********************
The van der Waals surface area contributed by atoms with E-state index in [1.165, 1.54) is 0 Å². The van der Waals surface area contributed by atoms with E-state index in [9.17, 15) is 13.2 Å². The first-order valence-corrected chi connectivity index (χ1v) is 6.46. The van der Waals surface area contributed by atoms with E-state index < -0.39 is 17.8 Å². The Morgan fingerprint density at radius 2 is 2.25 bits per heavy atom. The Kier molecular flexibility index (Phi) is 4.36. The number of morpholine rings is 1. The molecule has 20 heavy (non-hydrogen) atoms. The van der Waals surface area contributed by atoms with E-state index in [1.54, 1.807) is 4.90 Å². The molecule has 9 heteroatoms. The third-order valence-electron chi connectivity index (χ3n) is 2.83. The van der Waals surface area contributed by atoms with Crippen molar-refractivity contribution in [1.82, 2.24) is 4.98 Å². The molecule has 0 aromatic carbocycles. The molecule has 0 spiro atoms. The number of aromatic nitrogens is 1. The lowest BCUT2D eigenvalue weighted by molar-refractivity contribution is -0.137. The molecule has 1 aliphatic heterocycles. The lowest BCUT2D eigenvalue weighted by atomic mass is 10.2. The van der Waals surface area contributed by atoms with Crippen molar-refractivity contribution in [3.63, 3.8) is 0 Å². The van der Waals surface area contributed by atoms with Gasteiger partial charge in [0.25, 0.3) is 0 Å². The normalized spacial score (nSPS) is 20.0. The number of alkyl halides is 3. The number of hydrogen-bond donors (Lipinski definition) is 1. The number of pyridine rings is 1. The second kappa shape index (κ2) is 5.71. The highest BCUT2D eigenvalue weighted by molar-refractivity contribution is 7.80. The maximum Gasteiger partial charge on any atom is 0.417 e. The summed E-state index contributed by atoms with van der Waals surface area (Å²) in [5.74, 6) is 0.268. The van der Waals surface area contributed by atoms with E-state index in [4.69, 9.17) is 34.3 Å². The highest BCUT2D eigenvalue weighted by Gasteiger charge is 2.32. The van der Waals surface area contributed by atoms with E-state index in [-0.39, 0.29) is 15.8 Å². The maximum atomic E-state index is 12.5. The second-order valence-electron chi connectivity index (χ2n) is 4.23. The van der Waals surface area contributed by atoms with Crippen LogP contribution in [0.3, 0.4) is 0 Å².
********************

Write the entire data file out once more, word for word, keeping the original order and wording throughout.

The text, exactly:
The van der Waals surface area contributed by atoms with E-state index in [1.165, 1.54) is 0 Å². The van der Waals surface area contributed by atoms with E-state index in [9.17, 15) is 13.2 Å². The first-order valence-corrected chi connectivity index (χ1v) is 6.46. The van der Waals surface area contributed by atoms with E-state index < -0.39 is 17.8 Å². The Morgan fingerprint density at radius 2 is 2.25 bits per heavy atom. The Kier molecular flexibility index (Phi) is 4.36. The number of morpholine rings is 1. The molecule has 20 heavy (non-hydrogen) atoms. The van der Waals surface area contributed by atoms with E-state index in [1.54, 1.807) is 4.90 Å². The molecule has 9 heteroatoms. The third-order valence-electron chi connectivity index (χ3n) is 2.83. The van der Waals surface area contributed by atoms with Crippen molar-refractivity contribution in [1.82, 2.24) is 4.98 Å². The molecule has 0 aromatic carbocycles. The molecule has 0 spiro atoms. The number of aromatic nitrogens is 1. The lowest BCUT2D eigenvalue weighted by molar-refractivity contribution is -0.137. The molecule has 1 aliphatic heterocycles. The lowest BCUT2D eigenvalue weighted by atomic mass is 10.2. The van der Waals surface area contributed by atoms with Crippen molar-refractivity contribution in [3.63, 3.8) is 0 Å². The van der Waals surface area contributed by atoms with Gasteiger partial charge in [0.25, 0.3) is 0 Å². The normalized spacial score (nSPS) is 20.0. The number of alkyl halides is 3. The number of hydrogen-bond donors (Lipinski definition) is 1. The number of pyridine rings is 1. The second kappa shape index (κ2) is 5.71. The highest BCUT2D eigenvalue weighted by molar-refractivity contribution is 7.80. The maximum Gasteiger partial charge on any atom is 0.417 e. The summed E-state index contributed by atoms with van der Waals surface area (Å²) in [5.74, 6) is 0.268. The van der Waals surface area contributed by atoms with E-state index in [4.69, 9.17) is 34.3 Å². The highest BCUT2D eigenvalue weighted by Gasteiger charge is 2.32. The van der Waals surface area contributed by atoms with E-state index in [-0.39, 0.29) is 15.8 Å². The maximum atomic E-state index is 12.5. The second-order valence-electron chi connectivity index (χ2n) is 4.23. The van der Waals surface area contributed by atoms with Crippen LogP contribution in [0.3, 0.4) is 0 Å².